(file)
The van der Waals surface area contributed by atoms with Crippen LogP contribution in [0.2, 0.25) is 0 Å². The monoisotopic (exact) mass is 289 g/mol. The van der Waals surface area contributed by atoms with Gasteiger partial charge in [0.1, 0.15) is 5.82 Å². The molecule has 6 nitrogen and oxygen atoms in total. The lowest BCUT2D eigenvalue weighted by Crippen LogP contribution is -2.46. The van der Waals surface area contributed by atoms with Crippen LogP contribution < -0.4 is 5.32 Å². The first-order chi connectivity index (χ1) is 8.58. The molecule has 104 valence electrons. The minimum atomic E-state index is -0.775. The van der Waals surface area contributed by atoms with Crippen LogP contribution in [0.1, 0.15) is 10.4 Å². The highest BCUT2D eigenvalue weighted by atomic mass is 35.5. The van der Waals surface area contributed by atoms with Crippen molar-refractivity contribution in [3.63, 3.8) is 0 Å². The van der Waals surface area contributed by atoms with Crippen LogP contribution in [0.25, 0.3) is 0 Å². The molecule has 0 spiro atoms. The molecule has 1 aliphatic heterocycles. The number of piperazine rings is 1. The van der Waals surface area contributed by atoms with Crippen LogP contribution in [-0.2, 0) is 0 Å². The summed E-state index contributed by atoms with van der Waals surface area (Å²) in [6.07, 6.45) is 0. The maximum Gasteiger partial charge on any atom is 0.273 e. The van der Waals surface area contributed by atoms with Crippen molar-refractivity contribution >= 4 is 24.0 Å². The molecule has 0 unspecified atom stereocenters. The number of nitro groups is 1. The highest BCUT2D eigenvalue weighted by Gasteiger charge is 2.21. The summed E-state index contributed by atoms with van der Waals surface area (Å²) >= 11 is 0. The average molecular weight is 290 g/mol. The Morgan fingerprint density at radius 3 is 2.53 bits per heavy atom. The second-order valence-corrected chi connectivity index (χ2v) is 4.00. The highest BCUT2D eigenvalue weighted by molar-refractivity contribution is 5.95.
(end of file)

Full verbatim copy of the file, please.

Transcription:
The van der Waals surface area contributed by atoms with Crippen LogP contribution in [0.2, 0.25) is 0 Å². The monoisotopic (exact) mass is 289 g/mol. The van der Waals surface area contributed by atoms with Gasteiger partial charge in [0.1, 0.15) is 5.82 Å². The molecule has 6 nitrogen and oxygen atoms in total. The lowest BCUT2D eigenvalue weighted by Crippen LogP contribution is -2.46. The van der Waals surface area contributed by atoms with Crippen LogP contribution < -0.4 is 5.32 Å². The first-order chi connectivity index (χ1) is 8.58. The molecule has 104 valence electrons. The minimum atomic E-state index is -0.775. The van der Waals surface area contributed by atoms with Crippen LogP contribution in [0.1, 0.15) is 10.4 Å². The highest BCUT2D eigenvalue weighted by atomic mass is 35.5. The van der Waals surface area contributed by atoms with Crippen molar-refractivity contribution in [3.63, 3.8) is 0 Å². The van der Waals surface area contributed by atoms with Crippen LogP contribution in [0.25, 0.3) is 0 Å². The molecule has 0 spiro atoms. The molecule has 1 aliphatic heterocycles. The number of piperazine rings is 1. The van der Waals surface area contributed by atoms with Crippen LogP contribution in [-0.2, 0) is 0 Å². The summed E-state index contributed by atoms with van der Waals surface area (Å²) in [6.07, 6.45) is 0. The maximum Gasteiger partial charge on any atom is 0.273 e. The van der Waals surface area contributed by atoms with Crippen molar-refractivity contribution >= 4 is 24.0 Å². The molecule has 0 unspecified atom stereocenters. The number of nitro groups is 1. The highest BCUT2D eigenvalue weighted by Gasteiger charge is 2.21. The summed E-state index contributed by atoms with van der Waals surface area (Å²) >= 11 is 0. The average molecular weight is 290 g/mol. The Morgan fingerprint density at radius 3 is 2.53 bits per heavy atom. The second-order valence-corrected chi connectivity index (χ2v) is 4.00. The highest BCUT2D eigenvalue weighted by molar-refractivity contribution is 5.95.